Clinging to faint hopes of saving himself from a fate worse than, if not equal to, death, Nick places the last shreds of hope on an antique seance table and later, the contents he finds in said seance table. An unbeliever by nature and sporting a victimhood mentality the size of Texas, Nick stumbles along, ignoring every sign, symbol, and portent that suggests the table and its contents will only lead to his doom.

As often with horror-themed anthologies, mixing desperate, immoral or amoral characters, their attempts to leverage a temporary advantage into financial or personal gain, and an ending that usually involves disaster or something close to disaster. They’re one and both cautionary or morality tales, often of the grimmest kind.

That cautionary theme runs through several other segments, including Catherine Hardwicke’s (Twilight) near-perfect adaptation of H.P. Lovecraft’s “Dreams in a Witch House,” starring an effective Rupert Grint as a Depression-era spiritualist maniacally obsessed with piercing the veil between the natural and supernatural worlds so he can reunite himself with his late, beloved twin sister. Filled with bizarre, arresting imagery, folktale shocks and scares, and the kind of borderline nihilistic ending Lovecraft himself favored, “Dreams in a Witch House” might just be the most memorable, if not the most moving, episode found in the first season.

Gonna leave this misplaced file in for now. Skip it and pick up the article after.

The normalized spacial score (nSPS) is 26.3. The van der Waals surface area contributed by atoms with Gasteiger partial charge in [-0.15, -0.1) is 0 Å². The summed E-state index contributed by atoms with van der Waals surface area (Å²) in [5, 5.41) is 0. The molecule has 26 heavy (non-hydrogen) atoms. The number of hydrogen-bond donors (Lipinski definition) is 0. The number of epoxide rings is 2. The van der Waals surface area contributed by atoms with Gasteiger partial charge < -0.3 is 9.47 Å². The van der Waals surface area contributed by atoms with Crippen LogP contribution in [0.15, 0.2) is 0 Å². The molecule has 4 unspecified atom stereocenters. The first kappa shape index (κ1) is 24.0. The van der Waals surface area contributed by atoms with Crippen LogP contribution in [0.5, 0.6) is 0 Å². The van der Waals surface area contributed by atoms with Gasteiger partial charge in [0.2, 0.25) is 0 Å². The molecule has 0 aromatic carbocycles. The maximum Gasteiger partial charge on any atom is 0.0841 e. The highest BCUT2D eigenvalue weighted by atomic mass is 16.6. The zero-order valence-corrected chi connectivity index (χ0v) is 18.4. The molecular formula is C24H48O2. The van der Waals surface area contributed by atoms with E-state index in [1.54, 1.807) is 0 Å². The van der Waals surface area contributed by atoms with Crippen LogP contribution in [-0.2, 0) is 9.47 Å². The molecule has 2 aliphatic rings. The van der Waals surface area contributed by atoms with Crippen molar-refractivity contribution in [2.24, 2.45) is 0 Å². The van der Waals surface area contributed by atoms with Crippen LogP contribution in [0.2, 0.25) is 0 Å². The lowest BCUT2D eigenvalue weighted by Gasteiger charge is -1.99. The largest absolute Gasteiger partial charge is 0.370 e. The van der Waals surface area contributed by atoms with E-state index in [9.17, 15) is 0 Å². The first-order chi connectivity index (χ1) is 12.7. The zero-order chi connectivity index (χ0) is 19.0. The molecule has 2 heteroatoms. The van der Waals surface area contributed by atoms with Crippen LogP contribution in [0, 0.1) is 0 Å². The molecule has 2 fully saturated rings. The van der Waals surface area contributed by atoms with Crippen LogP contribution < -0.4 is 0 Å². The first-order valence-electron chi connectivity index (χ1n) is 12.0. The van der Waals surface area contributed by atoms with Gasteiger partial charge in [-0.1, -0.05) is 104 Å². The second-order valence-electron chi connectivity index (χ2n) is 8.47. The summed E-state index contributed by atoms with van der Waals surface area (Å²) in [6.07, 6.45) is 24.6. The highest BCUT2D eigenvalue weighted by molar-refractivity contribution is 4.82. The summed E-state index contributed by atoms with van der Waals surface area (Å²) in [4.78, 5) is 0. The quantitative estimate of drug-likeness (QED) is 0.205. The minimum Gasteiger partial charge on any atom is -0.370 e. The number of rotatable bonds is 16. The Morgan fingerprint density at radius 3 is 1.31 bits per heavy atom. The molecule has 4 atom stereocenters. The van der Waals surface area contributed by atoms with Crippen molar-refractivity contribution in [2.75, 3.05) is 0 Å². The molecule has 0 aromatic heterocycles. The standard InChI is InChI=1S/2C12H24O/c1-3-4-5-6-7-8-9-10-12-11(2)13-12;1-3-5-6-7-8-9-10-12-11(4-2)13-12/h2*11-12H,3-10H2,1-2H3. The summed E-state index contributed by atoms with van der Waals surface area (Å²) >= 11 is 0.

Not to be outdone, David Prior’s (The Empty Man) “The Autopsy,” adapted by David S. Goyer from Michael Shea's short story, delivers one of the most gnarly, gruesome sequences in the entire series as Oscar winer F. Murray Abrahams’s (Amadeus) traveling coroner, Carl Winters, working all night to examine the bodies of miners who died in an explosion, encounters something so otherworldly that his entire conception of himself, of humankind, and our place in the cosmos comes under strict scrutiny. Essentially a one-man tour-de-force for the oft-underused Abrahams, “The Autopsy,” unlike most of the segments, ends on a moment, if not of uplift, then of hope and optimism, a surprise given the grisly proceedings of the previous hour.

As always, an all-too-human trait, hubris plays a key role within and across multiple segments. Often combined with willful blindness or ignorance, hubris leads to catastrophe in the aforementioned “Lot 36” and“The Graveyard Rats,” Lily Ana Amirpour’s (The Bad Batch, A Girl Walks Home Alone at Night) “The Outside,” a wicked, if over-obvious, satire of the beauty industry, Keith Thomas’s (The Vigil) “Pickman’s Model,” another H.P. Lovecraft tale wherein madness, among other Cthulhu-inspired terrors, await an early 20th-century artist after he pursues an unlikely friendship with an awkward outsider artist played by Crispin Glover.